The Guillotine called Spring Break

The Quad
The Quad

I felt the warmth of the sun welcoming me on campus. There wasn’t a single cloud hanging over the Quad when I set foot on campus this Tuesday. Without the need to wear a hat, scarf, and a warm winter jacket, the name spring semester slowly began to live up to its meaning.

Spring break is the name for this week; it’s a new experience for me. German universities tend to have a summer and a winter semester, running from April to July and October to February respectively. The two break periods in-between those semesters are typically filled with term papers and the like; that’s at least my experience.

With such different semester schedules in mind, I had no idea what to expect when coming to campus during spring break. But the last day of classes before the break had given me a first clue.

It was 12 p.m. on this relieving Saturday. Walking out of the first of my two classes for the day, I felt the pressure from the week fading. The stress and hectic that had built up while juggling around the various different assignments transformed into excitement. I realized both the joy I felt while being submerged in all those projects and the pleasure of having completed and accomplished something.

I also knew that a break was coming up. Just one more class and I would finally get some breathing space. Spring break, at that point, meant a week of freedom.

But for now, the rumble in my stomach, accompanied by the urge to find some refreshing water, was what drove me towards the cafeteria. Campus tour groups swarmed the area – another new experience that I had already observed several times during the semester.

Once I had found a gap in-between the bulk of visitors leaving the Student Center, I grabbed the chance and slipped through the opened door. I was greeted by a disappointing emptiness straight ahead. The cafeteria was closed. Wait, the sign next to the entrance said it should be open. What was going on; oh, right, spring break…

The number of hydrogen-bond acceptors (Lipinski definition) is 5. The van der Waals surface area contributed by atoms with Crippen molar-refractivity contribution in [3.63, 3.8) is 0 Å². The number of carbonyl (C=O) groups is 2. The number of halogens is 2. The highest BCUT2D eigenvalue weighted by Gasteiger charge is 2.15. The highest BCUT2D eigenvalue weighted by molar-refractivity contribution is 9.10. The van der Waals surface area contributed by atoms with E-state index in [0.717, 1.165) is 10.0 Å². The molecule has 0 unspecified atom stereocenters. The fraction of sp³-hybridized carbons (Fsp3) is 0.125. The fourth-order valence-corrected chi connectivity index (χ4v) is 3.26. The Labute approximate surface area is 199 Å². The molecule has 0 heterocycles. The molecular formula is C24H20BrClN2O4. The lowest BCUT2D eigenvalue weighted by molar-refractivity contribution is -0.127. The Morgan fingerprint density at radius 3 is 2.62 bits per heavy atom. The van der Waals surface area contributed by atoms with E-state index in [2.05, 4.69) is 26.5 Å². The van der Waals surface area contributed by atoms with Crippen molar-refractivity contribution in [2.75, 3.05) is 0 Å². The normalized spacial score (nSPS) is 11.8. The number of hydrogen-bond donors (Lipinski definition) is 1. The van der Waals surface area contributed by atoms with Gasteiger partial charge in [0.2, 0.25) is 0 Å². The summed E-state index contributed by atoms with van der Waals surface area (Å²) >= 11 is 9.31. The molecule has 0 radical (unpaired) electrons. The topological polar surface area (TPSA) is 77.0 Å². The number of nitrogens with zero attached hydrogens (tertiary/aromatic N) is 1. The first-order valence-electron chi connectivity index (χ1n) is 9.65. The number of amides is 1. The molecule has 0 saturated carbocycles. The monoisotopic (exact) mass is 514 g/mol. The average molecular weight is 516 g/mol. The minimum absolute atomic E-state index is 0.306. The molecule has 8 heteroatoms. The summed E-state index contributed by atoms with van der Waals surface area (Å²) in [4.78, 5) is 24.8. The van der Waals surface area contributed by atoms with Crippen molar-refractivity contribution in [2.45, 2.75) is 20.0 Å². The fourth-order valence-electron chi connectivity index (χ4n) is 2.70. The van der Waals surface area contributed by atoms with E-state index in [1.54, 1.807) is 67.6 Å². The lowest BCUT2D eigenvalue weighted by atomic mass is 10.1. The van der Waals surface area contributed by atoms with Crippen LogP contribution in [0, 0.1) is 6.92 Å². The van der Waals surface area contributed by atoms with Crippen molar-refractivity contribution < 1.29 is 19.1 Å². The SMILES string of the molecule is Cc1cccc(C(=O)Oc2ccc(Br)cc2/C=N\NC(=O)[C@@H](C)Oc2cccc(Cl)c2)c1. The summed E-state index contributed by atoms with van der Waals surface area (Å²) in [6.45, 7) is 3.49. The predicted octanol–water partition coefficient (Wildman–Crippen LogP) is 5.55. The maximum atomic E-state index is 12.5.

Arnold Bernhard Library
Arnold Bernhard Library

Clocks tick differently during this special week. I knew as much, but when I walked through the entrance gate of the library, I was surprised by the lifelessness inside the world of the books.

I passed the checkout counter – no one present. Next came the computer workstations to the left and right of the aisle. I was still the sole person in the building. There, the familiar face of the research librarian emerged to the right. Regardless of when I set foot in this building, this man seemed to be there. I carefully dashed down the five stairs and found the three big rectangular tables empty. No one here, I was alone, where was everyone?

Yes, I’ve heard of spring break before, and that it includes trips to Florida or Mexico. The first thing I was confronted with when telling friends at home that spring break was coming up was the stereotype that spring break equals excessive partying in the warm South.

But what do students actually do? The university seems to shut down for a week. Dorm buildings, cafeterias, and academic facilities close. The shuttle service runs a special schedule to get everyone out of town and then shuts down for the week. Spring break acts like a guillotine that cuts the semester into two halves.

While classmates visited friends and family at home (little difficult for me…), or discovered the country (would have loved to), I welcomed the chance to kick back and turn my attention to bits and bobs I had to neglect during the past few weeks.

An additional bureaucratic task added itself to that list; one I hadn’t invited to the party – but more about that at a later time.

I enjoyed the first few days of spring break. I had finally the chance to take care of my private journal that I had to abandon lately. At least, I could start to get back into this activity that had helped me to find my way into the future.

But before I could get too excited about indulging into the world of relaxed and pressure-free writing about the events in my life, organizing class notes, tying up a few loose ends, and preparing for the next assignments stepped in.

But even after just two or three days of break, I felt that the rhythm was gone. I had just begun to feel comfortable and at home. Now, I needed to find my way back into the productive workflow. Spring break robbed me of that – as much as I had valued the break. It just broke off the routines, and getting back into the flow of things is always the hardest part.

So I was excited to be back in the library this afternoon, the day before the semester begins anew. The campus didn’t feel like a ghost town anymore. Cheerful groups of students began to reanimate campus life bit by bit. The library was still far from crowded, but the supportive quietness and presence of fellow students, trying to get back to studying, helped me fight off the final pieces of spring break irritation.

Don’t get me wrong, spring break was great, a nice change of pace, but I’d like to have “my semester” back. Now, shall we begin?


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